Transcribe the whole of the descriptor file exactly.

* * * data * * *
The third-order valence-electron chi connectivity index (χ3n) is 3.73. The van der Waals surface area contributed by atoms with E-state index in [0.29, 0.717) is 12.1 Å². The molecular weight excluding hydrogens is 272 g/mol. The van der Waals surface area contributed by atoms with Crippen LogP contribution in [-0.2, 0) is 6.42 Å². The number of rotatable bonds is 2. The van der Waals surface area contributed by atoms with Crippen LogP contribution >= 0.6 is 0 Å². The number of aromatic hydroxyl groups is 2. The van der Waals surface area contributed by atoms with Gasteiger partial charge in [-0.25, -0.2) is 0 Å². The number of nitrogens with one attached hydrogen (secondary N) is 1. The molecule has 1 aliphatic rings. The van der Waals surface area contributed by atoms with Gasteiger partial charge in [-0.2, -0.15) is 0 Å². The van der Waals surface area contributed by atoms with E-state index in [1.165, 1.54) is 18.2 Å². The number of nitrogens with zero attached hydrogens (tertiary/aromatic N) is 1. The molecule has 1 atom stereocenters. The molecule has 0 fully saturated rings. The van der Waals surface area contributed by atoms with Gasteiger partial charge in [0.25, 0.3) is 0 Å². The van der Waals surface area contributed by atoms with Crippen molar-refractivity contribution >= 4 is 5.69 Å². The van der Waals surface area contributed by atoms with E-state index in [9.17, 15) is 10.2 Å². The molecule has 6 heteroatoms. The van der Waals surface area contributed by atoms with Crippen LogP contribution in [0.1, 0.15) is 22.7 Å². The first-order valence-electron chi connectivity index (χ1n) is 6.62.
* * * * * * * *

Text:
The third-order valence-electron chi connectivity index (χ3n) is 3.73. The van der Waals surface area contributed by atoms with E-state index in [0.29, 0.717) is 12.1 Å². The molecular weight excluding hydrogens is 272 g/mol. The van der Waals surface area contributed by atoms with Crippen LogP contribution in [-0.2, 0) is 6.42 Å². The number of rotatable bonds is 2. The van der Waals surface area contributed by atoms with Crippen LogP contribution >= 0.6 is 0 Å². The number of aromatic hydroxyl groups is 2. The van der Waals surface area contributed by atoms with Gasteiger partial charge in [-0.25, -0.2) is 0 Å². The number of nitrogens with one attached hydrogen (secondary N) is 1. The molecule has 1 aliphatic rings. The van der Waals surface area contributed by atoms with Gasteiger partial charge in [-0.2, -0.15) is 0 Å². The van der Waals surface area contributed by atoms with E-state index in [1.165, 1.54) is 18.2 Å². The number of nitrogens with zero attached hydrogens (tertiary/aromatic N) is 1. The molecule has 1 atom stereocenters. The molecule has 0 fully saturated rings. The van der Waals surface area contributed by atoms with Gasteiger partial charge in [0.25, 0.3) is 0 Å². The van der Waals surface area contributed by atoms with Crippen molar-refractivity contribution >= 4 is 5.69 Å². The van der Waals surface area contributed by atoms with E-state index in [9.17, 15) is 10.2 Å². The molecule has 6 heteroatoms. The van der Waals surface area contributed by atoms with Crippen LogP contribution in [0.1, 0.15) is 22.7 Å². The first-order valence-electron chi connectivity index (χ1n) is 6.62.